Once again we will see legislation that, arguably, might have some place in large urban ridings but which will have a detrimental effect on northern Canadians and Canadians in isolated communities across the country.

Many of the MPs who are from northern ridings and who represent these communities will be voting for this legislation, but I urge them not to. I urge them to stand up for their constituents and for northern Canadians and vote against the bill.

The bill represents more of the intrusive big government that Canadians never wanted and continue not to want. It represents more of the security type of provisions that we are seeing in legislation in Parliament that reflects the paranoia that has increased in our country and in other countries since 9/11. The bill stands against the roots of our democracy and will impact voters.

I have been in many tight election campaigns in my career. I remember the election campaign where the Conservatives won in my riding by one vote over a member of Parliament, Wally Firth. Many ballots were contested because many elders who had voted with clear intent had not put the X in the right spot. They did it the old way.The way one put one's X was changed 1979. People who were illiterate or who did not understand voted the wrong way and the Conservative candidate won and our candidate lost. That could happen in any riding and it could happen in any sequence.

The point is that when we change the way people are accustomed to voting things can happen. What happens when a voter who has voted in elections most of his life walks into a voting station and needs to pull out a photo ID? The person could be a hunter who just came in out of the bush and does not have any photo ID. How does that make him feel about the electoral process?

How do we think that makes people feel about the way that we are conducting business in this country? There needs to be good reasons for changing the way we allow people to exercise their fundamental franchise in this country, their right to vote for us. I truly think this is an intrusion on that.

The types of things in the bill, such as the clause 18, the sharing of birth dates with political parties, I find also quite repugnant. I go back to my grandmother who moved to this country in the early 1920s, escaping the Bolsheviks in Russia. Her whole life she would not tell anybody her birth date. My mother did not even know how old my grandmother was. We did not find out that she was 100 years old until she died and we obtained her birth certificate. She voted all her life and she was an honest, good citizen, but she was not interested in sharing her birth date with anyone.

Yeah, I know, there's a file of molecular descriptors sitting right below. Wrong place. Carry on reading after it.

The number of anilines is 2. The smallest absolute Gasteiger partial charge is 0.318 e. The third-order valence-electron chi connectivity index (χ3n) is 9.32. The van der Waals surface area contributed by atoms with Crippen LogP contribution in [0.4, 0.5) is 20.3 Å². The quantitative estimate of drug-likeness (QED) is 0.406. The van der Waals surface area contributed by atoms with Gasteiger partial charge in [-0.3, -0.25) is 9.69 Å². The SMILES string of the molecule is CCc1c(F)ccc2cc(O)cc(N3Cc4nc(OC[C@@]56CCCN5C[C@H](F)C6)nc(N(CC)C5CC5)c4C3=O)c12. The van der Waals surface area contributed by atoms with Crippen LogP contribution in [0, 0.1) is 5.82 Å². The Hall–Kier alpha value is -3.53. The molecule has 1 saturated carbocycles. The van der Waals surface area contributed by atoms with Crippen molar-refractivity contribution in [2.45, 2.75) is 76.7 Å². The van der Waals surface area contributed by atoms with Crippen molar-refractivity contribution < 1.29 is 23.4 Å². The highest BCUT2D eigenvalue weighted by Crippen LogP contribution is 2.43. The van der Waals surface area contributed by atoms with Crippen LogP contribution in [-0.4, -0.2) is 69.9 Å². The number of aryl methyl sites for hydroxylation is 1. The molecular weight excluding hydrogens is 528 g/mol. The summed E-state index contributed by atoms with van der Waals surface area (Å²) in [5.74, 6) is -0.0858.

The thought that we are making people share their birth dates with political parties, which will use it for their own particular purposes, is quite repugnant and should be repugnant to every member of Parliament in this place. We should recognize that Canadian citizens have rights to their own privacy and dignity. We must do everything to maintain those things, regardless of our interest in understanding how we can usurp their thoughts and change the way they think about voting through understanding their age and direction.

The bill deserves a great deal of contempt, and I hope I have expressed that today. I do not want to take any more of the House's time on the bill. I have said my piece and I will leave it to other members to stand on their consciences.

Canada Elections ActGovernment Orders

12:20 p.m.


Pat Martin NDP Winnipeg Centre, MB

Mr. Speaker, I appreciate the very moving words of my colleague, the hon. member for Western Arctic. I was particularly interested in the story about how his grandmother had strongly held views and personal reasons why she did not want her birth date publicized widely. I assume he meant that if she knew the government was planning on putting dates of birth on the permanent voters list for all the world to see, she and many others like her would object strongly for any number of good reasons. That is only one example.

I would like my colleague's views on the fact that the Standing Committee on Access to Information, Privacy and Ethics is current engaged in a five year review of the new PIPEDA legislation, Personal Information Protection and Electronic Documents Act, which is the obligation of governments and the private sector to protect the privacy of personal information that they might hold.

From my colleague's experience in election campaigns, does he believe that we, as a political party, could effectively protect that very personal information in the context of an election campaign, with 500 volunteers coming and going? All people need to steal somebody's identity is a name, address and date of birth and they get a credit card in another person's name. That is how easy it is in this day and age.

Could he expand, from his personal experience, how he might see abuse of this very private personal information in the context of the comings and goings of volunteers in an election campaign?

Canada Elections ActGovernment Orders

12:25 p.m.


Dennis Bevington NDP Western Arctic, NT

Mr. Speaker, I have experienced many election campaigns in which much information is moved around, and the security of information in a political office is sometimes completely suspect. Other times it might be held onto. However, this information is shared with all parties, so everyone has it.